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At first glance, there appears to be no relationship between smoking and arthritis.

However, the results of several recent studies have revealed that smoking has an adverse effect on the course of arthritis. In this article, we will explain the relationship between smoking and arthritis. In addition, the effects of e-cigarettes products will also be explained.

Effects of Smoking on Arthropathy

It is well known that smoking itself has negative effects on all parts of our body, such as lung cancer, lung diseases, arteriosclerosis, and cerebrovascular diseases.

Here, we will introduce the effects of smoking on arthritis sufferers in particular.

Increased risk of death

It has been shown that continued smoking by those diagnosed with rheumatoid arthritis increases the mortality rate compared to nonsmokers.

A follow-up study involving 121,700 women analyzed 923 individuals diagnosed with rheumatoid arthritis during follow-up. Of these, 36% had never smoked before being diagnosed with rheumatoid arthritis, 43% had smoked in the past, and 21% were current smokers.

According to the study, women who continued to smoke 5 packs or more per year after being diagnosed with rheumatoid arthritis had a 2~4 times higher risk of death compared to those who had never smoked before diagnosis or quit smoking after being diagnosed with rheumatoid arthritis.

Quitting smoking after diagnosis lowered the risk of death more than continuing to smoke, so it is effective to quit smoking early.

In a study of 5,677 rheumatoid arthritis patients followed for an average of about 5 years, smokers had twice the rate of hospitalization for cardiovascular and respiratory problems as nonsmokers.

The risk of hospitalization was significantly reduced after one year of smoking cessation, so here, too, early smoking cessation can improve prognosis.

Increased Surgical Complications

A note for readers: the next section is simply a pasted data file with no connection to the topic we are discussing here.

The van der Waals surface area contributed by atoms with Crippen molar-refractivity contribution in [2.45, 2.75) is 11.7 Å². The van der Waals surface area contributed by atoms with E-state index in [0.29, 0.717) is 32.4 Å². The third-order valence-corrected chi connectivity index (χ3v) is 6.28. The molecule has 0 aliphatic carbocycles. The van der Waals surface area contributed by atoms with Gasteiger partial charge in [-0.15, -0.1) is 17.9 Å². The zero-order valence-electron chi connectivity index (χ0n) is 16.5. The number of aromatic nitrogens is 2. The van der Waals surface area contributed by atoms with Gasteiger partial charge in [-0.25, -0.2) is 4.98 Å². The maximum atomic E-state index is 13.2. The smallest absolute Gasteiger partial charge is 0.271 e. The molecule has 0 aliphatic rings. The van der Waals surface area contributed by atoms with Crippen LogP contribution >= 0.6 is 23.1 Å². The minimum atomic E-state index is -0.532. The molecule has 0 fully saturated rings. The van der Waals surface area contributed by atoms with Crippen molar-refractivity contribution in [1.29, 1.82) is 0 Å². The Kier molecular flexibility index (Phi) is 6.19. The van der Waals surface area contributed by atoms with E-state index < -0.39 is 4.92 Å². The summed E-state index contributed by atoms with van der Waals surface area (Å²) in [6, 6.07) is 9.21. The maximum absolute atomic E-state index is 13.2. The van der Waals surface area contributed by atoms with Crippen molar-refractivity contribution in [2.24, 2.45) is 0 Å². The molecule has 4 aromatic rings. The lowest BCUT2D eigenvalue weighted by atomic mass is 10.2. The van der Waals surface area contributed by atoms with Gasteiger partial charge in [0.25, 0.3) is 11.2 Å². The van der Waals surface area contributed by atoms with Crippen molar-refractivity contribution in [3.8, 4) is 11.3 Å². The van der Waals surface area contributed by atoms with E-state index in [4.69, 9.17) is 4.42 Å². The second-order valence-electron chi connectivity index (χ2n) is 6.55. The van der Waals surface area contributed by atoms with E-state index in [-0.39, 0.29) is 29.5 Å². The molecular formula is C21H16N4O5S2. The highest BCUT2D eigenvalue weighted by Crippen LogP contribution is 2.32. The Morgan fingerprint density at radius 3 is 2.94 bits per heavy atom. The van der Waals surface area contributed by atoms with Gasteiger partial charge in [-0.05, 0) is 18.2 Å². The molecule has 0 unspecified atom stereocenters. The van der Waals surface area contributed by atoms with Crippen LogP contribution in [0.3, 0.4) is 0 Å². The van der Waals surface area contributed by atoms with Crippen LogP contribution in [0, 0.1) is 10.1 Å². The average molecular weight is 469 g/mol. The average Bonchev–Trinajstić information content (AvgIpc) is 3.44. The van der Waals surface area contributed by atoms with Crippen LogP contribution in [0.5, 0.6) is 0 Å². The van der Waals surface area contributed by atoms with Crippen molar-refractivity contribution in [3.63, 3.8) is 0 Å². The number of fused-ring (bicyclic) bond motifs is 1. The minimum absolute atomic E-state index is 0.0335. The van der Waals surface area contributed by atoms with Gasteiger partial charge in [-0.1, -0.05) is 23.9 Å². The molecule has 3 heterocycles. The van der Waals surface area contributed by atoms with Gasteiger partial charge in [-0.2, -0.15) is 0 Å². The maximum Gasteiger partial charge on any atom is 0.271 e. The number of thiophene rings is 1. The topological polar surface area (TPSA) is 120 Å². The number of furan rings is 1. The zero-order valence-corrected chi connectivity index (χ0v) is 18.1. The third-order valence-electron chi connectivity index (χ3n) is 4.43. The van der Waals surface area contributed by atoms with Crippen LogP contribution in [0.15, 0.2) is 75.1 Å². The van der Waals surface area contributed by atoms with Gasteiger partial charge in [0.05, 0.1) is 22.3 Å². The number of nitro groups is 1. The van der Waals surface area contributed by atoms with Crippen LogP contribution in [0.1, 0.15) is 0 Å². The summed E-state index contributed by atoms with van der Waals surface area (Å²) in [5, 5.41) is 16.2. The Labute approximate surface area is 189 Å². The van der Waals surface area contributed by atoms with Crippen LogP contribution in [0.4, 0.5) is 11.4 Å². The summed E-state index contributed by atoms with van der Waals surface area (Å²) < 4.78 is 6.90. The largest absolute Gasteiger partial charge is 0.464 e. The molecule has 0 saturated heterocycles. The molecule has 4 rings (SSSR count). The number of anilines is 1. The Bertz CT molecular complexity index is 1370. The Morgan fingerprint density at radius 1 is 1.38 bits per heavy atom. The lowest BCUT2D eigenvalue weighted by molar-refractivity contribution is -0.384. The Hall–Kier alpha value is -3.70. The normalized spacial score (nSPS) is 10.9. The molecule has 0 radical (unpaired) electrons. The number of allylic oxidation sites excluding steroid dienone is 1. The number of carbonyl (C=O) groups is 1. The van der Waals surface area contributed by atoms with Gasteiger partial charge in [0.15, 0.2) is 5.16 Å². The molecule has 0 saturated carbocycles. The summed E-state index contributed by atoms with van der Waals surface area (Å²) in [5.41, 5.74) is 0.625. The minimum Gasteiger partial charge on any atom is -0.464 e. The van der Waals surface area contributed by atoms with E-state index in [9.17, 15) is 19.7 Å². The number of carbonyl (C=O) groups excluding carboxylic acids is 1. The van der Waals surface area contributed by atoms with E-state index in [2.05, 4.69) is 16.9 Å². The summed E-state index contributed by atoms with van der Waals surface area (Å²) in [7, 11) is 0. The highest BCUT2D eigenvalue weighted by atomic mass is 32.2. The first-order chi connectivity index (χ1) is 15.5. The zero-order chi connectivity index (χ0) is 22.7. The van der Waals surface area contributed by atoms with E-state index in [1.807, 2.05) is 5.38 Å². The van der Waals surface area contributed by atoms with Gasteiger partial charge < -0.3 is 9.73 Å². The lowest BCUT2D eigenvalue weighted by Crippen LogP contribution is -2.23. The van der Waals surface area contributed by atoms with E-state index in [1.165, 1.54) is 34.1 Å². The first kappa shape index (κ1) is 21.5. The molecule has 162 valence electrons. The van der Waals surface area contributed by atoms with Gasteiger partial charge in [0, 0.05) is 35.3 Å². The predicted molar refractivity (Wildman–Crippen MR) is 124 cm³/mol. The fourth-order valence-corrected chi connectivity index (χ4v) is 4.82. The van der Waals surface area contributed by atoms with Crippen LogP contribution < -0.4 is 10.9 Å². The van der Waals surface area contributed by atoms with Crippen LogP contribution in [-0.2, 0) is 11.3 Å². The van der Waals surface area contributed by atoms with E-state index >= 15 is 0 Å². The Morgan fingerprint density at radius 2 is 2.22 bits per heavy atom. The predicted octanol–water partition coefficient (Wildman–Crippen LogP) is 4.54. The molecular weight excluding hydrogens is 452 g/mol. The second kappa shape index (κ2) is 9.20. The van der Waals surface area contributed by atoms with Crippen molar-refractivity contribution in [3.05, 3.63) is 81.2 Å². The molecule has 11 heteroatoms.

A study compared the outcomes of knee replacement surgery in smokers and nonsmokers.

A total of 8,776 knee joint revision surgery patients were studied. Of these, 11.6% were current smokers. Smokers who underwent revision knee arthroplasty had higher rates of any wound complications, pneumonia, and revision surgery compared to nonsmokers.

Smoking cigarettes causes carbon monoxide to be incorporated into red blood cells, resulting in less oxygen being carried to tissues throughout the body. In order for the surgical site to heal properly, the blood must be well oxygenated.

Smoking cigarettes is believed to stall this critical part of the healing process, causing healing to take longer.

Worsening of Disease Condition

A study that followed 159 men with osteoarthritis of the knee for up to 30 months found that smokers were more likely than nonsmokers to have more knee pain from arthritis and more than twice as likely to experience significant cartilage loss.

In a follow-up study of 311 individuals with early rheumatoid arthritis who had radiographs available, the independent predictor of radiographic progression after one year was smoking. In other words, smoking was found to be a risk factor for worsening on radiographs.

It is speculated that the toxic substances in cigarettes may contribute to cartilage loss and that high carbon monoxide levels in the blood may interfere with cartilage repair.

Effects of e-cigarettes on arthropathy

Although the use of electronic cigarettes (e-cigarettes) is rapidly increasing, the details of the impact of e-cigarette use on joint symptoms are not yet known. So was conducted the largest national telephone survey of 924,882 adults in the United States.

The survey obtained and analyzed information on history of e-cigarette use and inflammatory arthritis.

The results confirmed that e-cigarette users are more susceptible to inflammatory arthritis when compared to e-cigarette users and non-users. This trend was found to be similar for both e-cigarette users and users who used both e-cigarettes and regular cigarettes.

h2 Summary: Is it true that smoking and e-cigarettes are not good for arthritis?

We have explained the relationship between smoking and arthritis, as well as the relationship between e-cigarettes and arthritis.

In any case, smoking has no positive effect on arthritis. However, it is true that quitting smoking can improve prognosis and complications. If you are still smoking, including e-cigarettes, we recommend that you quit as soon as possible.


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